doctor to doctor, hoping that a
new therapy or medicine is avail-
able for their son.
"You can never really have
what you've lost, but you can
have something different, some-
thing new, and so, to do that,
he's trying to get his son better,"
Fletke said. "There's a lot of guilt
there, not only with killing the
lover and affecting Tommy but
also from the war. Captain Walk-
er is very laden down with guilt,
and so he's trying to find a way
to peel that off and live a typical,
normal life."
Despite the setbacks and trag-
edies Tommy has faced, he has a
secret that begins to set in motion
his recovery: As one of the songs
describes, he is a "Pinball Wiz-
ard." After discovering his tal-
ent for pinball, Tommy becomes
a YouTube sensation, garnering
him fans and recognition every-
Uplifting in music and tone,
"Pinball Wizard" brings the
spirit and energy of The Who
to the stage with inspiring lyr-
ics and catchy beats, reminding
audience members of how very
rock 'n' roll the musical is.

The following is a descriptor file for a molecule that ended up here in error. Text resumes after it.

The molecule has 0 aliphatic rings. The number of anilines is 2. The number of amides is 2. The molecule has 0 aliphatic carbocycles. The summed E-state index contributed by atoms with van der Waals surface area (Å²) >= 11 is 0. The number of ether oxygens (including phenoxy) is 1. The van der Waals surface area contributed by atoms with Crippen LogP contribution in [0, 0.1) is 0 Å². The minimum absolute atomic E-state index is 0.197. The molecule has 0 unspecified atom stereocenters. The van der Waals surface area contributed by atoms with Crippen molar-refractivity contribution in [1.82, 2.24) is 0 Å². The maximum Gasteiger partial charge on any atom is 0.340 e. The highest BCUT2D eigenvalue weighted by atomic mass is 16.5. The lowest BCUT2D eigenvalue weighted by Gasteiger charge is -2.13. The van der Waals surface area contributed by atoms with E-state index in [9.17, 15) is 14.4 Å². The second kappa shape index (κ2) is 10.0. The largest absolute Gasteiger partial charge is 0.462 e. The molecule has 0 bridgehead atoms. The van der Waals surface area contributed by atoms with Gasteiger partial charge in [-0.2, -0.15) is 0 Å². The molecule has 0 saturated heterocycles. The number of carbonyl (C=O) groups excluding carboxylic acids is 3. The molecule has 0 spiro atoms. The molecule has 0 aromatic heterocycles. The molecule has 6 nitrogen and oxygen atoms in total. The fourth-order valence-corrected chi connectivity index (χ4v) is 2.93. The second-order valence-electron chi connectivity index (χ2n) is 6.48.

"In the show, 'Pinball Wiz-
ard' is a huge number - a lot of
dancing, movement. And that's
the point: It's a huge,, climactic
moment when you discover this
kid you thought was helpless
is actually this god of a pinball
player," Fletke said. "Anything
that happens at the end of Act
One is important because it sets
the tone for Act Two, and so then
(inActTwo), Tommy'sgrownup
and he's this pinball wizard. It's
a big party scene."
A song of strife
Along with the larger-
than-life sequences, there are
moments in "Tommy" that
require tenderness and delicacy
on the part of the actors and the
audience. LSA junior Rachel
Gubow, who plays Mrs. Walker,
described the necessity of the
intense scenes that occur in the
"We see murder, abuse, drugs
and bullying," Gubow said.